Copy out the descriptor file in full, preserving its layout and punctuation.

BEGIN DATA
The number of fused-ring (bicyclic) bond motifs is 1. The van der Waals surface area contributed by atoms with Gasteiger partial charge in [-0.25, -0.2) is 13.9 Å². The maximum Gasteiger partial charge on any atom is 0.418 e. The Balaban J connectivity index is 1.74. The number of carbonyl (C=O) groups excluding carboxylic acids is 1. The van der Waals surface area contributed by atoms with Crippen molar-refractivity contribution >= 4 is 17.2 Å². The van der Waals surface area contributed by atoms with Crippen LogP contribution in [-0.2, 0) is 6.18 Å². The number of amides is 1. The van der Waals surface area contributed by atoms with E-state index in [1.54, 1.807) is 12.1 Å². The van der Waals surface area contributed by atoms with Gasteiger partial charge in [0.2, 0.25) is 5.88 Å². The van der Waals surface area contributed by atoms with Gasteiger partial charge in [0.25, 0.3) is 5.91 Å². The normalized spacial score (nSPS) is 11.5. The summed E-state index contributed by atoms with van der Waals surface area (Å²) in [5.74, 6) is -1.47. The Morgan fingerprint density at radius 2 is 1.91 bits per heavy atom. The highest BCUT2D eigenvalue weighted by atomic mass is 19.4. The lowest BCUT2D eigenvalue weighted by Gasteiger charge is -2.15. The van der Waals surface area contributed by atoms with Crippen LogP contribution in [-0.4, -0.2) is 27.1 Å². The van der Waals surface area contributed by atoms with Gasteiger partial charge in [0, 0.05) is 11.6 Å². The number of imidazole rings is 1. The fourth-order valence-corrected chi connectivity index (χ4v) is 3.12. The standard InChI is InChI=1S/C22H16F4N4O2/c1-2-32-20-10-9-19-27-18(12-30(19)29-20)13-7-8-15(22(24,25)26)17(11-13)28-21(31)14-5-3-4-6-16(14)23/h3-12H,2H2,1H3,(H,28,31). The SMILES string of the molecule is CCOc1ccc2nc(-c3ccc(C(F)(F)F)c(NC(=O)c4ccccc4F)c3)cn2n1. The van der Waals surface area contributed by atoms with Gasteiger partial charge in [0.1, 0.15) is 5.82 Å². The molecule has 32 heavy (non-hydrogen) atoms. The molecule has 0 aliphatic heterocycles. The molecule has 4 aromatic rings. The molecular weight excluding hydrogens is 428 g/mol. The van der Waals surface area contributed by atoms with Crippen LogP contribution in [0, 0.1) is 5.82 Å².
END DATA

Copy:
The number of fused-ring (bicyclic) bond motifs is 1. The van der Waals surface area contributed by atoms with Gasteiger partial charge in [-0.25, -0.2) is 13.9 Å². The maximum Gasteiger partial charge on any atom is 0.418 e. The Balaban J connectivity index is 1.74. The number of carbonyl (C=O) groups excluding carboxylic acids is 1. The van der Waals surface area contributed by atoms with Crippen molar-refractivity contribution >= 4 is 17.2 Å². The van der Waals surface area contributed by atoms with Crippen LogP contribution in [-0.2, 0) is 6.18 Å². The number of amides is 1. The van der Waals surface area contributed by atoms with E-state index in [1.54, 1.807) is 12.1 Å². The van der Waals surface area contributed by atoms with Gasteiger partial charge in [0.2, 0.25) is 5.88 Å². The van der Waals surface area contributed by atoms with Gasteiger partial charge in [0.25, 0.3) is 5.91 Å². The normalized spacial score (nSPS) is 11.5. The summed E-state index contributed by atoms with van der Waals surface area (Å²) in [5.74, 6) is -1.47. The Morgan fingerprint density at radius 2 is 1.91 bits per heavy atom. The highest BCUT2D eigenvalue weighted by atomic mass is 19.4. The lowest BCUT2D eigenvalue weighted by Gasteiger charge is -2.15. The van der Waals surface area contributed by atoms with Crippen LogP contribution in [-0.4, -0.2) is 27.1 Å². The van der Waals surface area contributed by atoms with Gasteiger partial charge in [0, 0.05) is 11.6 Å². The number of imidazole rings is 1. The fourth-order valence-corrected chi connectivity index (χ4v) is 3.12. The standard InChI is InChI=1S/C22H16F4N4O2/c1-2-32-20-10-9-19-27-18(12-30(19)29-20)13-7-8-15(22(24,25)26)17(11-13)28-21(31)14-5-3-4-6-16(14)23/h3-12H,2H2,1H3,(H,28,31). The SMILES string of the molecule is CCOc1ccc2nc(-c3ccc(C(F)(F)F)c(NC(=O)c4ccccc4F)c3)cn2n1. The van der Waals surface area contributed by atoms with Gasteiger partial charge in [0.1, 0.15) is 5.82 Å². The molecule has 32 heavy (non-hydrogen) atoms. The molecule has 0 aliphatic heterocycles. The molecule has 4 aromatic rings. The molecular weight excluding hydrogens is 428 g/mol. The van der Waals surface area contributed by atoms with Crippen LogP contribution in [0, 0.1) is 5.82 Å².